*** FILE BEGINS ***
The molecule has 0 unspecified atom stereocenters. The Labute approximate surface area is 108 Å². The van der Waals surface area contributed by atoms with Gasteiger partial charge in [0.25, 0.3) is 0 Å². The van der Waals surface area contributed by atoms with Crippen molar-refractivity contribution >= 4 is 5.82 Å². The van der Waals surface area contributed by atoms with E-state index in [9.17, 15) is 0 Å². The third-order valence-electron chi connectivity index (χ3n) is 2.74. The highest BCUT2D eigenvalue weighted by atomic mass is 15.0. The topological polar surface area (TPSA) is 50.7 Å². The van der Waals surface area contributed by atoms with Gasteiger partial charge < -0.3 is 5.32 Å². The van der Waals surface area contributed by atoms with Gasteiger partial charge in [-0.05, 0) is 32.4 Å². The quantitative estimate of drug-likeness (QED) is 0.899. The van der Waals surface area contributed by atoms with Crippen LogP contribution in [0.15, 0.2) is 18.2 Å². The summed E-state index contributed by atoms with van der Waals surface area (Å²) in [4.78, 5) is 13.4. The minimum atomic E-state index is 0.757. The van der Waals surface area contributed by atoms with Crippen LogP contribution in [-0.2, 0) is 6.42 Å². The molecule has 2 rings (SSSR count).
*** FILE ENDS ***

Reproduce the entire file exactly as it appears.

The molecule has 0 unspecified atom stereocenters. The Labute approximate surface area is 108 Å². The van der Waals surface area contributed by atoms with Gasteiger partial charge in [0.25, 0.3) is 0 Å². The van der Waals surface area contributed by atoms with Crippen molar-refractivity contribution >= 4 is 5.82 Å². The van der Waals surface area contributed by atoms with E-state index in [9.17, 15) is 0 Å². The third-order valence-electron chi connectivity index (χ3n) is 2.74. The highest BCUT2D eigenvalue weighted by atomic mass is 15.0. The topological polar surface area (TPSA) is 50.7 Å². The van der Waals surface area contributed by atoms with Gasteiger partial charge < -0.3 is 5.32 Å². The van der Waals surface area contributed by atoms with Gasteiger partial charge in [-0.05, 0) is 32.4 Å². The quantitative estimate of drug-likeness (QED) is 0.899. The van der Waals surface area contributed by atoms with Crippen LogP contribution in [0.15, 0.2) is 18.2 Å². The summed E-state index contributed by atoms with van der Waals surface area (Å²) in [4.78, 5) is 13.4. The minimum atomic E-state index is 0.757. The van der Waals surface area contributed by atoms with Crippen LogP contribution in [-0.2, 0) is 6.42 Å². The molecule has 2 rings (SSSR count).